Navigating the world of science communication can sometimes feel like convincing people to eat their vegetables. But nobody seems to agree on which part of the process – the story or the science – is the metaphorical vegetable. Some academics hold their noses as they force down the unpalatable concept of embracing narrative. Other outreach folks are convinced that hiding science in other things, like adding pureed squash to spaghetti sauce, is the best approach. They make the argument of, “They won’t even notice, and it will be good for them!” Maybe it’s because I love science and stories (and vegetables), but I feel like both sides are getting shortchanged.

There is more to narrative than just writing, “There once was a tiny bacterium, whose presence caused a wild delirium.” And kids have an admirable appetite for the nitty gritty, when motivated. Just use the wrong dinosaur name in front of a preschooler to get a glimpse into their capacity for taxonomies, long words, and esoteric practices. The result will feel shockingly familiar to anyone who has ever mis-stated a research finding in front of an academic.

Yes, targeting scientific content for new audiences takes work. It takes work to get a sense of what your reader does and does not already know. It takes work to learn the difference between simplifying your language and simplifying your science. And it takes work to figure out why each audience might care about your research and then frame the findings in that context. It is much easier to put your data out there, stand back, and say the results should speak for themselves. But here’s the thing. The process of getting from results to meaning also takes work. It takes work to understand how and why data are collected a certain way. It takes work to figure out what those data even represent. It takes work to know what those results mean in a bigger picture. And it takes work to figure out what those results should motivate an audience to do, think about, or feel. If your goal is for your audience to come out understanding something new, you have to decide who is going to have to put in the work to make that understanding possible.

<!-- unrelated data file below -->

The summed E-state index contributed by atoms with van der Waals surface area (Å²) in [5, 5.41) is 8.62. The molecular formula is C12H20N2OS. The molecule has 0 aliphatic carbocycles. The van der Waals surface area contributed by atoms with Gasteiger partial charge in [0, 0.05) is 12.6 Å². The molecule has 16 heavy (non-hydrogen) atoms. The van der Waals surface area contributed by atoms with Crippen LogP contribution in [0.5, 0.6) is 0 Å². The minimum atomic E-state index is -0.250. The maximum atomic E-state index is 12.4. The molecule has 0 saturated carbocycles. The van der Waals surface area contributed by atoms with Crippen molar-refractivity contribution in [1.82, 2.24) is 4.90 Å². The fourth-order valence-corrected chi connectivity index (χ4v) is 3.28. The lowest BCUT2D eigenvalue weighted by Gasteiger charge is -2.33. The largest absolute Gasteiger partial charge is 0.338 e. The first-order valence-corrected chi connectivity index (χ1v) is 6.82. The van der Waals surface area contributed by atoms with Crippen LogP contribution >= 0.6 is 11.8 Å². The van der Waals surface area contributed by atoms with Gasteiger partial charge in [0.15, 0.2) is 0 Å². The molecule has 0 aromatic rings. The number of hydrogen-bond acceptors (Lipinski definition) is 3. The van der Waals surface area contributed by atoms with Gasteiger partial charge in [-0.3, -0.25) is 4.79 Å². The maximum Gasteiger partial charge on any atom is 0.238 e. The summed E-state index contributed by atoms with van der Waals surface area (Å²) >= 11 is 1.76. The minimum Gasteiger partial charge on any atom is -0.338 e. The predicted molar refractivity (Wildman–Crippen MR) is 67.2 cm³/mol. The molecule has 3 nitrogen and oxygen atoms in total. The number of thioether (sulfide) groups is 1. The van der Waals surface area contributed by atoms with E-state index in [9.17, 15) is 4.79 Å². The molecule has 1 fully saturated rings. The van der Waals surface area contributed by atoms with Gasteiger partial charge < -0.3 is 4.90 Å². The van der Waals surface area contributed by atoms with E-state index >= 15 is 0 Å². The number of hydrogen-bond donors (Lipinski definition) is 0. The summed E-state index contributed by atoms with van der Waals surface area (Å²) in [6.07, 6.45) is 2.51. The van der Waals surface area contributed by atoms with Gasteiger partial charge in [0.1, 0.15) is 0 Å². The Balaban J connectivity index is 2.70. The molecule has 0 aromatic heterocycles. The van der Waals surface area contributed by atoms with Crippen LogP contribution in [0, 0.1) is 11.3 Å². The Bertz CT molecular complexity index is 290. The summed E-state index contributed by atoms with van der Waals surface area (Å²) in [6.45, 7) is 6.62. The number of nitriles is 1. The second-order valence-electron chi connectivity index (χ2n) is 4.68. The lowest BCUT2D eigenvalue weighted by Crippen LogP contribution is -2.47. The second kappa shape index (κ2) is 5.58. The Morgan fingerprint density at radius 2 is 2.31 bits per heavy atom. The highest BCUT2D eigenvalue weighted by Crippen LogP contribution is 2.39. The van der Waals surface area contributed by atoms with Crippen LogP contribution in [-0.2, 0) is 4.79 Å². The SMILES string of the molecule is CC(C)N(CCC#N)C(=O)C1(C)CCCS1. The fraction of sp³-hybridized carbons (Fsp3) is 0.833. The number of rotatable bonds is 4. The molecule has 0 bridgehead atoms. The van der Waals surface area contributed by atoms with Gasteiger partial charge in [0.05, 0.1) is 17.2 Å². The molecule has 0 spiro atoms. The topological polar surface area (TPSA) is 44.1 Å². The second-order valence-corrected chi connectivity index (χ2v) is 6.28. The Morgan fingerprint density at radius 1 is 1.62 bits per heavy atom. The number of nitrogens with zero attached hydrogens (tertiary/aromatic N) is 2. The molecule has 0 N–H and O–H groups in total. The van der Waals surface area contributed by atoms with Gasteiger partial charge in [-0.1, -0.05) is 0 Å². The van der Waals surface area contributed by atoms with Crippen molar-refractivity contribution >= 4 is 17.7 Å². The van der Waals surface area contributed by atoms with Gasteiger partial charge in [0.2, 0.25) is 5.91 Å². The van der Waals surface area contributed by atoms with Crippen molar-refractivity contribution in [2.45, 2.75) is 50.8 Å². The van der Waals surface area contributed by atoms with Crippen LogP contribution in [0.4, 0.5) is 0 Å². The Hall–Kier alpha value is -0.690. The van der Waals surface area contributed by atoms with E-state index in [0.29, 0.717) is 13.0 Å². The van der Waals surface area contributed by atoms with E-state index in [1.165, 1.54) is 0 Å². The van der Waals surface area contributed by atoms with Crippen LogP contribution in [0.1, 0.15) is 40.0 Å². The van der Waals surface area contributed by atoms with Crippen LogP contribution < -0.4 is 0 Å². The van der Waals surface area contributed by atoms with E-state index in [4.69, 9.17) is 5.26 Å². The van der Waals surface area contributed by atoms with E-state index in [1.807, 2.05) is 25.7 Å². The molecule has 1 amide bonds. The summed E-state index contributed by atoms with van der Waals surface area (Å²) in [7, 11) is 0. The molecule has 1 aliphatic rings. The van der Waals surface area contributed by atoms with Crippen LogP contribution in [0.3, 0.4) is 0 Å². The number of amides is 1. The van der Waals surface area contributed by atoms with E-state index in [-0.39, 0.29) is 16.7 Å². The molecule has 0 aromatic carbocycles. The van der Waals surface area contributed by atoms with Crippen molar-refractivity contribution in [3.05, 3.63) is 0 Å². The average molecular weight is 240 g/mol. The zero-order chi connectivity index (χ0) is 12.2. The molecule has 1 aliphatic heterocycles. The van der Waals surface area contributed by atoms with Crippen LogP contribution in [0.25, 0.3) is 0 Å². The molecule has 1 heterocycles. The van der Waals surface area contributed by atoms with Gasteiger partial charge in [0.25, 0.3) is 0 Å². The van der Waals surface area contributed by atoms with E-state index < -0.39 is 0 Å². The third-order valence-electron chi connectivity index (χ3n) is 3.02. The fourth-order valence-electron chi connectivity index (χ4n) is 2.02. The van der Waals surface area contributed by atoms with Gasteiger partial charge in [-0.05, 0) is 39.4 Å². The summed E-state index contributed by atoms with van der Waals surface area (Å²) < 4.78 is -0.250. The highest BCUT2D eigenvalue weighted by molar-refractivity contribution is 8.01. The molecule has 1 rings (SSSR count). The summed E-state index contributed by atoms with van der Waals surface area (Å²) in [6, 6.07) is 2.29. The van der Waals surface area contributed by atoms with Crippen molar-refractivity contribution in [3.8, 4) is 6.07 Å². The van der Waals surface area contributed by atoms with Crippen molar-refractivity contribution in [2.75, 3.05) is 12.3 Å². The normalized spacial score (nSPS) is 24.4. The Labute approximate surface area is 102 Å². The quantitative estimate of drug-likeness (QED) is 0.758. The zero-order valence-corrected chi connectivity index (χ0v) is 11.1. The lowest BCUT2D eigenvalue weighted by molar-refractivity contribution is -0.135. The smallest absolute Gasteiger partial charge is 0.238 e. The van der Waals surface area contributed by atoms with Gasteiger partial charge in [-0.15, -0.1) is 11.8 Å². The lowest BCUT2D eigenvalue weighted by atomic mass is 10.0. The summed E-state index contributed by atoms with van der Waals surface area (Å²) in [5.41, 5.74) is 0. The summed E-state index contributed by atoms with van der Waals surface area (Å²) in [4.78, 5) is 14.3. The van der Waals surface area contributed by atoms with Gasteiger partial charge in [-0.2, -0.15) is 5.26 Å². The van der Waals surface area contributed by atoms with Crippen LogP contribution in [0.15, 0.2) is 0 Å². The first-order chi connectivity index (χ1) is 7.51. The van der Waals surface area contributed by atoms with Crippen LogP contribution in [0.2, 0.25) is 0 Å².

Academic conferences can provide excellent examples of the most extreme cases of just putting results out there to speak for themselves. The audience is meant to be made up of fellow experts, after all. But many researchers also know what it is like to struggle from the other side of the podium. You wonder how much effort it would have really taken to make sure that each axis was labeled in a legible font – or even labeled at all. How much effort would it have really taken to give a two-sentence description of the difference between the new sampling method and the old one? How much effort would it have taken to realize that 31 slides would not fit into an 11-minute talk?

The implicit assumption seems to be that the time and effort of the person speaking is far more valuable than that of the person trying to learn. And because this style of communication is so often the norm, that assumption is made without the alternative even coming to mind. So it is easy to understand why those same assumptions can make targeting science communication to new audiences fall into the same traps. But anyone capable of learning to splice DNA or fold single sheets of graphene is capable of thinking about new information from the listener’s perspective.

Career academics and young learners may be on opposite ends of the spectrum as far as expertise. But these are two groups that, when properly motivated, can show shocking levels of persistence for mastering a new skill. Once we accept that framing research in a narrative does not mean giving your data cartoon eyes and a tragic backstory – and once we stop assuming that kids want nothing more than chunky graphs in primary colors – we can start to close the divide. And when we slip up and send our university bio to a first-grade teacher, we have to be just as willing as we expect kids to be to learn from our mistakes.